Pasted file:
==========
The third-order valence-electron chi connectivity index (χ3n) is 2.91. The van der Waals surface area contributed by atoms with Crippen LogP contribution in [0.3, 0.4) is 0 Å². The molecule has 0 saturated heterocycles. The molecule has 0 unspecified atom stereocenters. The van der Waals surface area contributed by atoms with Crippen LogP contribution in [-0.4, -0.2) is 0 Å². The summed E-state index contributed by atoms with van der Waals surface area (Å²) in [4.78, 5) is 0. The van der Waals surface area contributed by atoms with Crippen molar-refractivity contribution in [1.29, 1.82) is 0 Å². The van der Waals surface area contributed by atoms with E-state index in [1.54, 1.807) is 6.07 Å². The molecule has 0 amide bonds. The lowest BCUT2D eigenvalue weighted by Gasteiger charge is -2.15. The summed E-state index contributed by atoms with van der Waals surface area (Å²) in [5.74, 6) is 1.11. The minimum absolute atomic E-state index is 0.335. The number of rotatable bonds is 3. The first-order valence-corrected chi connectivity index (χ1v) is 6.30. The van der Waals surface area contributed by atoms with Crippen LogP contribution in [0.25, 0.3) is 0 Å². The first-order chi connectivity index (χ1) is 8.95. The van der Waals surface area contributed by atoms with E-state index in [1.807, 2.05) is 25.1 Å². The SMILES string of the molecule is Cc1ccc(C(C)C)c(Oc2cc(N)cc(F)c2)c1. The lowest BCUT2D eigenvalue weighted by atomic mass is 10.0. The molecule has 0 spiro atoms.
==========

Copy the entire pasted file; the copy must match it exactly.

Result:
The third-order valence-electron chi connectivity index (χ3n) is 2.91. The van der Waals surface area contributed by atoms with Crippen LogP contribution in [0.3, 0.4) is 0 Å². The molecule has 0 saturated heterocycles. The molecule has 0 unspecified atom stereocenters. The van der Waals surface area contributed by atoms with Crippen LogP contribution in [-0.4, -0.2) is 0 Å². The summed E-state index contributed by atoms with van der Waals surface area (Å²) in [4.78, 5) is 0. The van der Waals surface area contributed by atoms with Crippen molar-refractivity contribution in [1.29, 1.82) is 0 Å². The van der Waals surface area contributed by atoms with E-state index in [1.54, 1.807) is 6.07 Å². The molecule has 0 amide bonds. The lowest BCUT2D eigenvalue weighted by Gasteiger charge is -2.15. The summed E-state index contributed by atoms with van der Waals surface area (Å²) in [5.74, 6) is 1.11. The minimum absolute atomic E-state index is 0.335. The number of rotatable bonds is 3. The first-order valence-corrected chi connectivity index (χ1v) is 6.30. The van der Waals surface area contributed by atoms with Crippen LogP contribution in [0.25, 0.3) is 0 Å². The first-order chi connectivity index (χ1) is 8.95. The van der Waals surface area contributed by atoms with E-state index in [1.807, 2.05) is 25.1 Å². The SMILES string of the molecule is Cc1ccc(C(C)C)c(Oc2cc(N)cc(F)c2)c1. The lowest BCUT2D eigenvalue weighted by atomic mass is 10.0. The molecule has 0 spiro atoms.